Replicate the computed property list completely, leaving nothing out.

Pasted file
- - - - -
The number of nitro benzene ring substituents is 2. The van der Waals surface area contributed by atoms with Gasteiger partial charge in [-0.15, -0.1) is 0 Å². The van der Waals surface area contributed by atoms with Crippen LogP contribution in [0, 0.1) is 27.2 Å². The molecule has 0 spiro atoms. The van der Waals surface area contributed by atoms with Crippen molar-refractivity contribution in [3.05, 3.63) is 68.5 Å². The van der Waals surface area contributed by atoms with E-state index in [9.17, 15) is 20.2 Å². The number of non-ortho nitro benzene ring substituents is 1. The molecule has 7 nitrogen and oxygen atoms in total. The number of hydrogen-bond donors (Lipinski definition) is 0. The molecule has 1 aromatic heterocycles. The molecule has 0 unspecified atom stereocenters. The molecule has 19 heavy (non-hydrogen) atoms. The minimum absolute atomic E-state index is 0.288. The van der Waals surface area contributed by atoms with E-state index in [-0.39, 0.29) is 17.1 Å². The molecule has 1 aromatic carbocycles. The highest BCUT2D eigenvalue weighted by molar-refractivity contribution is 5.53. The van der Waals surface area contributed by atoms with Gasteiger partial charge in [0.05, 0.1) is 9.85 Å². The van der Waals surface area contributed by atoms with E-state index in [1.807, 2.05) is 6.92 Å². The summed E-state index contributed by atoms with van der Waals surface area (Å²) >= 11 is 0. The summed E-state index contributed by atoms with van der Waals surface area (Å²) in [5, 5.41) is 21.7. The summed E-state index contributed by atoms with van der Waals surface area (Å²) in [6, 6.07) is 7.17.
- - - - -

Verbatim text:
The number of nitro benzene ring substituents is 2. The van der Waals surface area contributed by atoms with Gasteiger partial charge in [-0.15, -0.1) is 0 Å². The van der Waals surface area contributed by atoms with Crippen LogP contribution in [0, 0.1) is 27.2 Å². The molecule has 0 spiro atoms. The van der Waals surface area contributed by atoms with Crippen molar-refractivity contribution in [3.05, 3.63) is 68.5 Å². The van der Waals surface area contributed by atoms with E-state index in [9.17, 15) is 20.2 Å². The number of non-ortho nitro benzene ring substituents is 1. The molecule has 7 nitrogen and oxygen atoms in total. The number of hydrogen-bond donors (Lipinski definition) is 0. The molecule has 1 aromatic heterocycles. The molecule has 0 unspecified atom stereocenters. The molecule has 19 heavy (non-hydrogen) atoms. The minimum absolute atomic E-state index is 0.288. The van der Waals surface area contributed by atoms with E-state index in [-0.39, 0.29) is 17.1 Å². The molecule has 1 aromatic carbocycles. The highest BCUT2D eigenvalue weighted by molar-refractivity contribution is 5.53. The van der Waals surface area contributed by atoms with Gasteiger partial charge in [0.05, 0.1) is 9.85 Å². The van der Waals surface area contributed by atoms with E-state index in [1.807, 2.05) is 6.92 Å². The summed E-state index contributed by atoms with van der Waals surface area (Å²) >= 11 is 0. The summed E-state index contributed by atoms with van der Waals surface area (Å²) in [5, 5.41) is 21.7. The summed E-state index contributed by atoms with van der Waals surface area (Å²) in [6, 6.07) is 7.17.